Scott also points out that the Republican plan also foresees a much more aggressive attempt to measure what works and doesn’t work. Which is good, though hardly necessary since we already know that a one-size-fits-all approach from Washington is a recipe for ever-higher costs and ever-increasing dependency.

Indeed, there’s even a Laffer Curve-type relationship between welfare spending and poverty.

Let’s check out a couple of other reactions.

From the left, Jordan Weissman of Slate is predictably unimpressed.

As part of his effort to convince Americans that the Republican Party is [not] a band of nihilistic anti-government lunatics—House Speaker Paul Ryan unveiled…an anti-poverty plan. Which is a laugh riot. …Most of the agenda is a rehash of, or at least a variation on, material Ryan has trotted out before. Inspired by the welfare reforms of the 1990s, the speaker still wants to push more safety net beneficiaries to go to work, devolve more program control down to state and local officials, and yet somehow increase accountability and carefully monitor results… There’s also some talk about increasing the Earned Income Tax Credit for low-wage workers—which is one of those nice, liberal-conservative consensus positions that never seems to go anywhere.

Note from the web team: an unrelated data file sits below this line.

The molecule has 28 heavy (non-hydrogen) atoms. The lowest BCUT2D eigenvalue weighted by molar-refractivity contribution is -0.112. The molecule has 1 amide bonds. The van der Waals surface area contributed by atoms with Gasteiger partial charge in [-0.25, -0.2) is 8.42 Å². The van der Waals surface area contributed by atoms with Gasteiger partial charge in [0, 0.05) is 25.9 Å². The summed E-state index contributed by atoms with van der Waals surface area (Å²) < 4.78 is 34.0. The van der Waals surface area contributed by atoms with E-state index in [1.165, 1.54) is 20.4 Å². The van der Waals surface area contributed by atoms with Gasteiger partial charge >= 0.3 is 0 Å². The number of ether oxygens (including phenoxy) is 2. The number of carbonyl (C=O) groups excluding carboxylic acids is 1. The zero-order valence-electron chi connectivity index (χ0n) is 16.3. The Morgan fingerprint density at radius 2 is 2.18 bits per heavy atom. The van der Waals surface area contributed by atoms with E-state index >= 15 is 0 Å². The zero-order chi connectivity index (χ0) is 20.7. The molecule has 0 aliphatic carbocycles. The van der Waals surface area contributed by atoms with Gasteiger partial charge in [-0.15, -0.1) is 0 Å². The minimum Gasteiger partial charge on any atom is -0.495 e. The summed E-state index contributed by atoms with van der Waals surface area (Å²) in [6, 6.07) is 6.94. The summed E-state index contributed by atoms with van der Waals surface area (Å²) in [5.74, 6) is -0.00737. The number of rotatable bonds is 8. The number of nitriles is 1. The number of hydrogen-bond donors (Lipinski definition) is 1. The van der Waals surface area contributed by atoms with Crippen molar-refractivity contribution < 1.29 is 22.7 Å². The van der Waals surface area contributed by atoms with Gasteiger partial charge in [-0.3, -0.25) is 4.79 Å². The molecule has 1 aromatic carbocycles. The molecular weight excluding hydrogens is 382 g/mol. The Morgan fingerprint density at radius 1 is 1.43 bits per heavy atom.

From the right, Kevin Williamson sympathizes with the GOP/Ryan approach, but also makes a more important point in his National Review column.

Paul Ryan has just introduced a welfare-reform proposal… We already knew what was going to be in it — work requirements and time limits for able-bodied adults — because there are only so many meaningful avenues of reform. We also know what the Left’s response is going to be: that this is cruel, callous, punitive, etc. But there are really only two choices: Get people moving toward economic self-sufficiency or sustain them forever in the soul-killing state of dependency. There isn’t a third option. Not really. This is only partly about money. We are a very, very rich society, and we can afford to provide decently for people who cannot care for themselves, including children and those who are physically or mentally disabled. But that isn’t our problem: Our problem isn’t people who are physically disabled but people who are morally disabled, people who wouldn’t take a bus 15 minutes to work at a gas station, much less walk 15 miles to do so.